Law professor John Banzhaf, who has threatened to sue the University if it doesn’t ban smoking outside its buildings, took his threats one step further last week when he sent a letter of intent to sue to the director of the GW Office of Risk Management and Insurance.
Banzhaf initially told The Hatchet of his threat to sue in early March if GW didn’t restrict smoking within 25 feet of all University-owned buildings. He personally delivered the letter to Fitzroy Smith, GW’s director of Risk Management and Insurance, following the University’s rejection of the proposal in an April 1 smoking policy review.
Banzhaf said in his letter that Smith is personally liable for the University’s ruling and would be charged individually for his “failing to act on this important health issue.”
Banzhaf is well-known for the legal action he has taken against the smoking and fast food industries. His students often participate in his legal pursuits, and he has been a thorn in the University’s side on a number of issues during his many years in Foggy Bottom.
Banzhaf said last week that the letter also included citations of a study of tobacco smoke outside doorways on the University of Maryland campus. The study showed that it caused air pollution in the U.S. Environmental Protection Agency’s “Code Red” category, meaning that it could pose an acute and chronic threat.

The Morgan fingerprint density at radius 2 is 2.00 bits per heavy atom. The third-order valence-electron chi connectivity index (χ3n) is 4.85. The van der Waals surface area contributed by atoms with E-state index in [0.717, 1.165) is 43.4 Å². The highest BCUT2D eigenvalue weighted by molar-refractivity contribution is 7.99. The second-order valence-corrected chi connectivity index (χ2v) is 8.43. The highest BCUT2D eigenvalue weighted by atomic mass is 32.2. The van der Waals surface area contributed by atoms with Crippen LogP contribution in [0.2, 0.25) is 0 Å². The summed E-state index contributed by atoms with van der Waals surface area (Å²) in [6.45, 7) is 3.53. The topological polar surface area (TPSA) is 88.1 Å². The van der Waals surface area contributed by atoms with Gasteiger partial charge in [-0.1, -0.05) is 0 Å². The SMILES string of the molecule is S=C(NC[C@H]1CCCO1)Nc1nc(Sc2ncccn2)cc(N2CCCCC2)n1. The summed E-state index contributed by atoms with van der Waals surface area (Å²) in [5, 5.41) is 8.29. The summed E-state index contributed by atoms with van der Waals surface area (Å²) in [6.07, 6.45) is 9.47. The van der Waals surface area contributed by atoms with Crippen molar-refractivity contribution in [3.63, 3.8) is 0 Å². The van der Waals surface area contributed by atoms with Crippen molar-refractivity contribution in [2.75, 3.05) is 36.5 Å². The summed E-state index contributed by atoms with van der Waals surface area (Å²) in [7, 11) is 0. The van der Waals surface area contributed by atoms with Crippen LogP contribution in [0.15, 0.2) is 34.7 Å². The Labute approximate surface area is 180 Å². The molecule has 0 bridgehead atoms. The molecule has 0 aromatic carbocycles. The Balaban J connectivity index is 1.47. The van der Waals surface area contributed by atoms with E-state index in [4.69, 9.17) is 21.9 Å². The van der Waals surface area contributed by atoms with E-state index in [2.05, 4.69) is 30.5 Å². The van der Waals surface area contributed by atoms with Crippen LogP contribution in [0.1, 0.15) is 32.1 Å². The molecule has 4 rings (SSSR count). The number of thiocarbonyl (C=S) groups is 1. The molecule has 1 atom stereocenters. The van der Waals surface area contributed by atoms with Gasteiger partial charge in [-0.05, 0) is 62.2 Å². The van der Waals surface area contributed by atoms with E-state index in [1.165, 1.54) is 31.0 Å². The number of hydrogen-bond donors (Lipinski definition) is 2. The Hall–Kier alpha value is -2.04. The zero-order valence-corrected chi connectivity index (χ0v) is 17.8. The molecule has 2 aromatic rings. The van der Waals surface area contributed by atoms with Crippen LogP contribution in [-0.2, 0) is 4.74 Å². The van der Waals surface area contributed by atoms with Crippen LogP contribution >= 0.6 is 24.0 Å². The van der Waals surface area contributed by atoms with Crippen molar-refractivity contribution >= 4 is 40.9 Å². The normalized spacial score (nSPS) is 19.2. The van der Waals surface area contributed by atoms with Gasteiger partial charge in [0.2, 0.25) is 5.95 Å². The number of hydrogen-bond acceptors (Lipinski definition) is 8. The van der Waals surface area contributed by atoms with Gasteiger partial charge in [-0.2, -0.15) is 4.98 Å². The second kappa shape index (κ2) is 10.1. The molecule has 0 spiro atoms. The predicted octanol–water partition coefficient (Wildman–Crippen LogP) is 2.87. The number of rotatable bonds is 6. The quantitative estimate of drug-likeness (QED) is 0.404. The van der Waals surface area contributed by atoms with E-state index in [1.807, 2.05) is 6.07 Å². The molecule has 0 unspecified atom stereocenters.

The suit, Banzhaf said, would call for Smith to settle the case in front of a special D.C. Office of Human Rights jury – not in a regular court. Smith, as well as GW’s General Counsel’s Office, directed all questions to GW’s Media Relations department.
“The University will support Mr. Smith,” assistant director of Media Relations Matt Lindsay said last week. “In this case, we do not think that the letter sets out anything which would support a lawsuit.”
Lindsay did say, however, that members of the Residential Advisory Council – a new board of student leaders in each dorm that will be created next year – will be advised that they can adopt, as part of their community living standards, a prohibition on smoking outside a GW residence.
Banzhaf responded by saying that “GW’s being stupid.” He said his motivation to push this issue – other than him being a non-smoker – is due to his membership with the organization Action on Smoking and Health, or ASH, which recently lobbied for and ultimately succeeded in placing a ban on smoking on all streets and sidewalks in Calabasas, Calif.
The University said it does not have the authority to enforce non-smoking rules on city-owned sidewalks, but Banzhaf said he will continue to push for self-enforcement of a 25-foot non-smoking limit outside of GW buildings through the placement of “no smoking” signs outside University entrances that pertains exclusively to GW faculty and students. He also said the University could easily enforce the policy on entrances that open to GW property such as University Yard.
“You’ll see outside the entrance to the Law School is a sign that says ‘Please No Smoking,’ as well as at GWU Hospital, where there is no smoking (within) 50 feet of the building. All are effective postings,” Banzhaf said.
Lindsay responded that “their proposed solution is unworkable,” adding, however, that GW is taking steps to address students’ and Banzhaf’s concerns. It is going to undertake a review of the location of ashtrays outside buildings and relocate them where possible, he said.
Banzhaf wants GW to hold a hearing open to the public to discuss and settle the matter instead of “acting behind closed doors.”